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What’s in the Water? Baltimore City’s Recent Water Contamination Highlights Need for Real Investment for the Future

Blue plastic drain pipe

On Sept. 28, the Baltimore City Department of Public Works (DPW) announced that they found during routine testing low levels of the parasite Cryptosporidium in the Druid Lake Reservoir — one of the sources of drinking water for the city. This time last year, DPW released a Required Boil Water Advisory for West Baltimore due to high levels of E. coli. At this time, tests for both have been repeatedly negative. In these cases, routine testing worked, and the problem was caught early. But this raises important questions about the risk of future issues. What is the root of the problem?

One issue is that two of the city’s reservoirs — Druid and Ashburton lakes — are uncovered. Rather than a closed tank to store water, they are open lakes. This leaves them exposed to contamination from all kinds of things — namely bird and animal droppings, insects and runoff. This is a likely explanation for the Cryptosporidium contamination. Generally, water treatment strategies successfully keep the water safe when it reaches our faucets. However, the risk remains, and water systems nationwide have switched to covered storage.

Baltimore City has relied on many uncovered reservoirs for decades, and the EPA has been compelling them to switch to covered storage for a long time. Baltimore has converted them all except Druid Lake and Lake Ashburton. On April 7, 2023, the EPA issued an Administrative Order to Baltimore City since it had still not converted these reservoirs to covered storage. This also included a requirement for monthly sampling for Cryptosporidium and Giardia from both lakes, which ultimately gave a positive result in September. Covered storage tanks are now under construction at Ashburton and Druid lakes and are scheduled to be completed this winter.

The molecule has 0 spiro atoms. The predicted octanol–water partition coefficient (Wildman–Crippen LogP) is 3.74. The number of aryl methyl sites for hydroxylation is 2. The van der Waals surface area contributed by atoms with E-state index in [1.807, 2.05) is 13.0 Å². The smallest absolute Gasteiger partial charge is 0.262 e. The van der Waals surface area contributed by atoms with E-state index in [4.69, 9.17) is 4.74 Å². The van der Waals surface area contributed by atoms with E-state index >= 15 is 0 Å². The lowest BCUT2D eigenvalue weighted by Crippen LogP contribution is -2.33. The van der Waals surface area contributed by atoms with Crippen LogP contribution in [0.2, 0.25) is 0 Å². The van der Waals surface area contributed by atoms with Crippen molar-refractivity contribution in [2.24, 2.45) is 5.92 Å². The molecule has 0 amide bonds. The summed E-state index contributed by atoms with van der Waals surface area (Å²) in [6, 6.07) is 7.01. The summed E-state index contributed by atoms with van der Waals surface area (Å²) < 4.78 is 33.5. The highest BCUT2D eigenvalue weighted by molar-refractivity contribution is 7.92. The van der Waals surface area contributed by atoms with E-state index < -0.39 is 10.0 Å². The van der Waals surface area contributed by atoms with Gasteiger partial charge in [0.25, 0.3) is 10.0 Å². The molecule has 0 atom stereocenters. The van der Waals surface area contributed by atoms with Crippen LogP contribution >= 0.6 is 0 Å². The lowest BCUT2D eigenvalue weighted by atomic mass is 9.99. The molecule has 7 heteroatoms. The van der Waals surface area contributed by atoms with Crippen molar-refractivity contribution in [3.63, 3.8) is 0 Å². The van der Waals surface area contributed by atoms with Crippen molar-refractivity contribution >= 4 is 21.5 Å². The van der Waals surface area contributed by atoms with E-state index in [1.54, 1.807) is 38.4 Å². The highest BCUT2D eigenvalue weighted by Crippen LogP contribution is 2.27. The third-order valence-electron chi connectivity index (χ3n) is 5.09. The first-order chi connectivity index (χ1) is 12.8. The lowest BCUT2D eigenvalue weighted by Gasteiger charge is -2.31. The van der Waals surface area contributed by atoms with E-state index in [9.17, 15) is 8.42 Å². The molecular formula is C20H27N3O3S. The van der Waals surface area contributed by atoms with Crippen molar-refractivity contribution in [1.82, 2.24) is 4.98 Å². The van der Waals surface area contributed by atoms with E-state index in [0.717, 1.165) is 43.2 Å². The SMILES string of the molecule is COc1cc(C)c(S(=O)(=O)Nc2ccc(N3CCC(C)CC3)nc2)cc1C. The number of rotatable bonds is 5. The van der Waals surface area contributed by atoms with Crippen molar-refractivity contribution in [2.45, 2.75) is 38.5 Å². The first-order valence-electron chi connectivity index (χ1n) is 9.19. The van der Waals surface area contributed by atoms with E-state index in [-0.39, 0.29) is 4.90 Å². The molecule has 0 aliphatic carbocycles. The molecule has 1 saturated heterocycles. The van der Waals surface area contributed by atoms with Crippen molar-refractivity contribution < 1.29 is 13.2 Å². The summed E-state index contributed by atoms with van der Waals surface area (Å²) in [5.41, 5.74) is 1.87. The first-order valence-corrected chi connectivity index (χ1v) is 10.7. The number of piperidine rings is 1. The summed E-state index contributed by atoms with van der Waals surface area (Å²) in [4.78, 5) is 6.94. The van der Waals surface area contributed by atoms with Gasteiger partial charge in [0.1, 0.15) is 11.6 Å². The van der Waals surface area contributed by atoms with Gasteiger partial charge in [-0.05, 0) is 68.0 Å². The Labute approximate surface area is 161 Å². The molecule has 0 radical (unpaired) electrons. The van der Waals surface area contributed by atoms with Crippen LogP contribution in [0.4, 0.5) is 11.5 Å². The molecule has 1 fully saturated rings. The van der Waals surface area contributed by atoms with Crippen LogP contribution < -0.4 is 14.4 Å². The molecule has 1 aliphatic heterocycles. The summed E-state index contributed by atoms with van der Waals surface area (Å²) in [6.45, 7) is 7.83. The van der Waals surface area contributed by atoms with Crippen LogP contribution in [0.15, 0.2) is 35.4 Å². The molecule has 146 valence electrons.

Baltimore is not alone with these challenges. The Flint, Michigan, water crisis in 2014 is a landmark example that took nearly seven years and $400 million to resolve. Last year, in Jackson, Mississippi, the main water treatment plant completely failed during heavy flooding, cutting off water access to the entire city. The specific reasons for any failure are complex and nuanced, but common themes emerge in many of these stories: majority Black, working-class cities with declining tax bases, disinvestment from state governments and inadequately maintained systems.

The American Society of Civil Engineers infrastructure report card in 2021 gave a scathing report on the American water infrastructure. Much of the American water systems are decades old, with outdated technology, and are underfunded and undermaintained. They called for a tripling of annual appropriations to the Drinking Water State Revolving Fund and other water infrastructure programs at the federal level.

Many water systems were formed before we knew anything about disease outbreaks or the dangers of lead pipes. Baltimore City had a water system for 50 years with multiple cholera outbreaks before John Snow discovered Vibrio in London’s Broad Street well. They then built many open reservoirs over the next 150 years. It wasn’t until 1919 that Abel Wolman, a Johns Hopkins University alum, developed the chlorination methods still used in many municipal water treatment systems today.

Urban infrastructure requires ongoing investment to be revised and rebuilt incorporating new technology and scientific understanding. As we face pressure from growth and climate change, this investment is all the more critical. We cannot completely erase the risk of threats to our water safety arising in the future — but we can design and meaningfully invest in systems that anticipate these problems, remaining safe and sustainable as we continually improve.

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